Lost Property is a beautifully paced piece of writing that examines one of the fundamental themes of the human condition – that need to find our own place in the world.
When terms like “eagerly anticipated” or “long awaited” are applied without exception to every single upcoming project to come into the comics media’s line of sight it is hardly surprising that, eventually, they lose all descriptive value. In the case of Andy Poyiadgi’s Lost Property from Nobrow Press, however, both expressions are entirely appropriate and equally devoid of hyperbolic intent. It’s not an overstatement, nor an exaggeration, to say that among the UK indie comics community the sense of building expectation about this book has been intense, and the accompanying awe-filled reaction to those few teaser pages that did creep out prior to publication has been remarkable to observe.
Poyiadgi has, of course, been a notable presence on the UK small press scene for some years, with the tone and presentation of his work veering from lyrical and pensive narratives – in anthology Score and Script, for example, or his Jonathan Cape/Observer/Comica short story competition entry Teapot Therapy – to eccentrically tactile objects like his “comics in a teabag” series Teabag Theories or his origami comic in Mike Medaglia’s Wu Wei anthology in 2013. While his approaches to the form have been idiosyncratic and diverse in terms of physicality they have largely all shared the same deceptively understated storytelling style and contemplative tone.
Lost Property is published as one of Nobrow’s ’17 x 23’ series and its 24-page length represents Poyiadgi’s longest comic to date. It tells the tale of postman Gerald Cribbin, a man whose working life revolves around the safe delivery of other people’s belongings. But when Gerald receives a call from the local Lost Property Office to tell him one of his possessions has been handed in he makes an incredible find. There, in the environs of this strange little store, is every item he ever mislaid or parted company with. What strange trick of fate led to this bizarre set of circumstances, and why? What long buried dreams will they bring to the fore? And just how will this unexpected discovery change his life forever?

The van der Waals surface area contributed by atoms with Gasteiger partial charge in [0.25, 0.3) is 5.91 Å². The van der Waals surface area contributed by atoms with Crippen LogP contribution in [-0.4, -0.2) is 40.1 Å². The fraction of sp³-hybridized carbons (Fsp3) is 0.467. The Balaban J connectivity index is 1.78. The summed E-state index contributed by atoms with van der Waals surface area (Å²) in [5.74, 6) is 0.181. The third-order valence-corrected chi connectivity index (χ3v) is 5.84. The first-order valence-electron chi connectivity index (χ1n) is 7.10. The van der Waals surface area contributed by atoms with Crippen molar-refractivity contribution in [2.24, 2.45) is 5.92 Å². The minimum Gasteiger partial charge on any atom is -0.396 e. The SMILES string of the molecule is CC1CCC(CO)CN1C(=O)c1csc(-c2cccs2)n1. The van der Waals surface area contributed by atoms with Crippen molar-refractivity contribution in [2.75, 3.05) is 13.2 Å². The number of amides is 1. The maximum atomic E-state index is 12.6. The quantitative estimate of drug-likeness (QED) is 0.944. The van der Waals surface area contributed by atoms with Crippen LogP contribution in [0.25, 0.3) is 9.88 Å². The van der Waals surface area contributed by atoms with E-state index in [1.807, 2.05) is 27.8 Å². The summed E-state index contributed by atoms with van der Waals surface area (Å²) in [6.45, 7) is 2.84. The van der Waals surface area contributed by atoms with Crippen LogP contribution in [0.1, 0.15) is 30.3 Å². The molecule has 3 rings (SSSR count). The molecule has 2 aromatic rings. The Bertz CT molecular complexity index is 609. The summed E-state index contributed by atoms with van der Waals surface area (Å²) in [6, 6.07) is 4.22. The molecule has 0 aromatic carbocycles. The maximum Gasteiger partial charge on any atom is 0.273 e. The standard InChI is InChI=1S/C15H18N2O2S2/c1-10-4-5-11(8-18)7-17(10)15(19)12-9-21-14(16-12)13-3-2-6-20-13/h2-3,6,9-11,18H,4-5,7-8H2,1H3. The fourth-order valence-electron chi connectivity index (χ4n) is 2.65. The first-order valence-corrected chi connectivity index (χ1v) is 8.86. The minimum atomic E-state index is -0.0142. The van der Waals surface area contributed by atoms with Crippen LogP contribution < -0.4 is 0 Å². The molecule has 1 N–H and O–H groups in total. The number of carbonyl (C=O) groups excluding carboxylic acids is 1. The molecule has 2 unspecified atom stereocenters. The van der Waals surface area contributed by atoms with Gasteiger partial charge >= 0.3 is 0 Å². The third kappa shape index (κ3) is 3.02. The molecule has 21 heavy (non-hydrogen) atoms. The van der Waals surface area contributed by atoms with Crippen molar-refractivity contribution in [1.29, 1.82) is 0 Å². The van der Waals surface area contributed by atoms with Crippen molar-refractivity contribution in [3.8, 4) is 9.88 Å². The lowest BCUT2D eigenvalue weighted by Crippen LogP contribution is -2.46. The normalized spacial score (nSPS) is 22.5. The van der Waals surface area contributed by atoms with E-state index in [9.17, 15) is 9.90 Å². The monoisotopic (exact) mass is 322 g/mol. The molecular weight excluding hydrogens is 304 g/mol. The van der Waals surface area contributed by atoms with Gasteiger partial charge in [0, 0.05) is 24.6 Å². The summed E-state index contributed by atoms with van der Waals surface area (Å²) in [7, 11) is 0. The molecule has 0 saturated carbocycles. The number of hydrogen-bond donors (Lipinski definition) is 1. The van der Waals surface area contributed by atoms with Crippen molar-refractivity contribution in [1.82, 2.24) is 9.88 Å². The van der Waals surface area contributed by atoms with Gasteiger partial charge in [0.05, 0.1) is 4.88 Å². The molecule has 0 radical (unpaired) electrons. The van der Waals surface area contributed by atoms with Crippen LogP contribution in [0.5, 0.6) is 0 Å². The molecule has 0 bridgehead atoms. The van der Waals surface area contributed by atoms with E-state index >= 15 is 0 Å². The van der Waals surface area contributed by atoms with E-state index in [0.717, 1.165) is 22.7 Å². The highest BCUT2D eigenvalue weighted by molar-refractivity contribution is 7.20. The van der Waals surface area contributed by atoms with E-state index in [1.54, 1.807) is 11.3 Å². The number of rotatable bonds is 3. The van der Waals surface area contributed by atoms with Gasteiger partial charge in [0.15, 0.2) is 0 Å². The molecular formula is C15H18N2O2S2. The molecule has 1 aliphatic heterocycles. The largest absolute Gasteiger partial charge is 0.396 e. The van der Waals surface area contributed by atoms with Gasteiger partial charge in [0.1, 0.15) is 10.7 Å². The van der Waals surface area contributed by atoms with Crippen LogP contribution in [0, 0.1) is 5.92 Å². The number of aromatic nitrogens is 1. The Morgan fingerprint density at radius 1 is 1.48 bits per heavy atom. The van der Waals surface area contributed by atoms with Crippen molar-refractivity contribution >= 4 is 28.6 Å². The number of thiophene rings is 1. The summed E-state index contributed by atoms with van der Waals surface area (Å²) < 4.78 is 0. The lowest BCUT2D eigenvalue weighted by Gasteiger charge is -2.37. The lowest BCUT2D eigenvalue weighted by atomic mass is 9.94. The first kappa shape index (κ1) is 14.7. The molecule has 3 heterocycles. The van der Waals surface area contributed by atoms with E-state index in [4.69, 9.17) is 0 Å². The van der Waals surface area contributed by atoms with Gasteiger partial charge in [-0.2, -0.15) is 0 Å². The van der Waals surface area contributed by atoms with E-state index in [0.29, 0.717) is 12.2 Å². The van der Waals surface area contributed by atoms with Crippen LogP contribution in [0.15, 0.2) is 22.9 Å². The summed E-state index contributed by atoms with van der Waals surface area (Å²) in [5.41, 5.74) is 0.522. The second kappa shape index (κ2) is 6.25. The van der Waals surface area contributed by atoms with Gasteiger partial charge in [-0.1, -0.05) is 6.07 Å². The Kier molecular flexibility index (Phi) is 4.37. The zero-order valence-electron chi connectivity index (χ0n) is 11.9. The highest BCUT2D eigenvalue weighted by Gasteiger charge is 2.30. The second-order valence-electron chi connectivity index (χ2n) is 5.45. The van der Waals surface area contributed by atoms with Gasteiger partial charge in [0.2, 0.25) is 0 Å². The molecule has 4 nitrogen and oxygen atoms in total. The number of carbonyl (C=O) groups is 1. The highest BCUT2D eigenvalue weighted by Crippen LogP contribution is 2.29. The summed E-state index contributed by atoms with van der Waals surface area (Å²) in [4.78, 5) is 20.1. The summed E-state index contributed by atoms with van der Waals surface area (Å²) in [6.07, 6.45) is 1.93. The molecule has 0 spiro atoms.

From this curious but elegantly simple premise, with its almost Mr. Benn-style overtones of impossible locale hiding in the mundanity of the everyday world, Poyiadgi crafts a short story that rapidly evolves from eerie mystery into life-affirming parable. It’s a beautifully paced piece of writing that examines one of the fundamental themes of the human condition – that need to find our own place in the world – but with nuanced refinement rather than mawkish sentimentality. Gerald’s journey from conscientious but unambitious postie over the course of the 20-plus pages to a man unafraid to pursue his dreams is made all the more poignant by the fact that we observe this transformation largely through the eyes of his friend and Lost Property Office manager Agatha.
On a purely visual front I cannot stress enough how much of a comics masterclass in page design Lost Property is. This is a book that fully exploits the multiplicity of storytelling techniques specific to the medium, but with delicate and uncompromised subtlety rather than brash ostentation. Each individual image is gorgeously and meticulously rendered with an expressive clarity but it’s Poyiadgi’s deft and discreet ability to structure pages to elicit differing emotional responses from his readership that most impresses.
From the stunning double-page centrespread that traces out Gerald’s own personal timeline in relation to his lost objects, to skilful and evocative artistic devices to mark out the passage of time, through to individual panel design resonantly echoing the book’s ongoing motifs, this is a comic that is the most articulate of advocates for the argument in support of the unique narrative possibilities of the form.
A joyous reflection on taking ownership of the past and grasping the potential of the future, Lost Property marks the moment that one of comics’ best kept secrets was propelled to the next level of, hopefully international, recognition…